Often regarded as the CEO’s dilemma, debt or equity is the one indispensable question which has enthralled extensive discussions for centuries now. Keeping aside the for and against of this celebrated discussion of the financial world, what if we tell you about the road that exists between debt and equity? Yes, a hybrid fashion of financing!  Encompassing the features of both debt and equity financing, mezzanine financing allows the lender to convert its loan into equity in case of default upon repayment of senior debt i.e. the debt that takes priority over other unsecured debts or otherwise more ‘junior’ debt owed by the issuer. Commonly used to finance large amounts that are intended to repay through profits earned in the due course of business, these loans are offered as cash with portions transforming into equity after an agreed time has elapsed. To put it in a nutshell, the companies are effectively using their own equity as loan security while cashing in on the interest payments!

A form of ‘junior capital’ sitting right in between of senior debt with less risk and equity with high risk, mezzanine financing is used by companies to achieve goals that require capital beyond what senior lenders will extend. This type of funding allows lenders to provide a potential for equity in addition to a subordinate loan, should the loan extend a certain period. Subordinate loan refers to that this loan will fall below other debts in the event of liquidation of the company.  Ones with the first lien or first charge would be paid off before the owners of subrogated loans. Customarily, mezzanine finance lenders would be paid off after ‘senior debt’ holders, but before common equity holders.

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A funds’ crunch within a company or a business, significantly tampers with its stability ultimately proving to be detrimental to its growth. That’s where financing steps in. Every business and company at least once take a page from the book of financing to facilitate activities paramount to its growth (say acquisition or taking up new large capital projects under its sleeves) and stability ( say shareholder activities- dividend distribution, shareholder buyouts, etc). But what happens if the companies maximize their senior debt borrowing capacity or simply wish to preserve senior debt capacity and need additional capital? What if small new businesses are unable to raise funds through traditional methods?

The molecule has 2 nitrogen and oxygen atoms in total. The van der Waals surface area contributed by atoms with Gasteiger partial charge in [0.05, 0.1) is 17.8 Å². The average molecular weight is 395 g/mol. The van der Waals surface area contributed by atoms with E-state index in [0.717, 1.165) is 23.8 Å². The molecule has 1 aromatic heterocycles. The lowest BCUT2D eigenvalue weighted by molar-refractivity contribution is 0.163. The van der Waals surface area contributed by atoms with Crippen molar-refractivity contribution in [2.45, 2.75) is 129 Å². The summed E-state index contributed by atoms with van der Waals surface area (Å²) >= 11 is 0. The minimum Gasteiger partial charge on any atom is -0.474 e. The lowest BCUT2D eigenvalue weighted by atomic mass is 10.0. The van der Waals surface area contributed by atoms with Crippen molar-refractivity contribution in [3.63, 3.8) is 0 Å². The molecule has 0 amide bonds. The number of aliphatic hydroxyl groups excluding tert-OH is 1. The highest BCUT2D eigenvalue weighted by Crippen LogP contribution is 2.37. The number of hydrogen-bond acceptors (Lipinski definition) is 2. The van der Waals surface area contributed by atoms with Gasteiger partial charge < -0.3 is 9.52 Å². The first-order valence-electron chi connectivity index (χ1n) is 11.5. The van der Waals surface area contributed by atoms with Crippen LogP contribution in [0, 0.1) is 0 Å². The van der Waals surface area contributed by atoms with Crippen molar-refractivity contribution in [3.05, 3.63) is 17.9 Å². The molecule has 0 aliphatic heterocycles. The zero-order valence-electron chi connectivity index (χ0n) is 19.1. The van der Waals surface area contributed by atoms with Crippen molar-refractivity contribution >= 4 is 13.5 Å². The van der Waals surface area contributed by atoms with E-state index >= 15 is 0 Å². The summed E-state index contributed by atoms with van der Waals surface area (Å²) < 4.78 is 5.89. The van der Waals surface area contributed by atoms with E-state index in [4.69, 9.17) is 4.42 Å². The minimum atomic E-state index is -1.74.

Well, they usually have two-way outs; either raise outside equity or opt for mezzanine financing. The market gurus advocate mezzanine financing as their go-to choice. They believe mezzanine is by large the patient capital (final maturity up to 7-8 years) that allows companies to act in line with their long term strategies of pursuing growth and expansion.  This element of “patience” affords a business time to process the growth event or shareholder activity as well as build senior capacity (via increased retained cash flow) to refinance the mezzanine capital over time

A typical mezzanine financing deal incorporates an interest rate ranging between 10% and 30%. Pretty high-interest rates, no? Well, this is primarily because equity is offered in lieu of cash. Though this seems fairly safe for the lender, in reality, it takes fairly long for the lender to translate into cash in case the worse occurs. Hence the high-interest rates. Lenders in a way try to cover themselves from the unexpected.

Even though some view mezzanine as an expensive debt despite the higher coupon payments (fixed rate of interest paid by bond issuers to holders) because of the higher interest rates it carries in comparison to the senior debts that the companies can obtain through their banks, thereby reflecting more risk than senior debt, it is still substantially less than equity in terms of the overall cost of capital. Moreover, it is less dilutive as compared to equity and allows the owners to maintain their controlling power.

While some argue that mezzanine financing creates its own impediments, in the form of slumping management control and increased debt, if the borrower defaults, there are others who favor because of the immediate access to capital and leverage along with tax concessions it provides and hence used widely. Mezzanine financing apart from for growth financing, shareholder financing/buyouts, and acquisitions, as discussed previously, is also used leveraged buyouts, management buyouts, recapitalization, and refinancing. For many businesses, the mezzanine is not viewed as permanent capital, but instead solution-oriented capital that serves a specific purpose, and can later be replaced with lower-cost capital, i.e. senior debt.  Mezzanine financing is ultimately a way for companies to grow faster and also execute an ownership or management transition in a way that allows existing stakeholders to increase their ownership interest.

But are mezzanine financing loans safe? The answer to this question is one of the trickiest ones which can’t be stated in a concrete fashion. Owing to the markets that are constantly changing with the broader economic forces, no finance is completely safe.  Often unsecured and bearing higher interest rates than senior debt, it may not be suitable for companies and businesses with not such high-risk appetite and deeper pockets.

To summarize, mezzanine financing is a supplementary role for a more traditional senior loan. The risk associated with a Mezzanine loan is higher, but if you are secured after performing a review of the loan and the investment opportunity, it can be a highly worthwhile investment.

This article has been written by Neha Haldia pursuing B.Com. Honours from Shri Ram College of Commerce.

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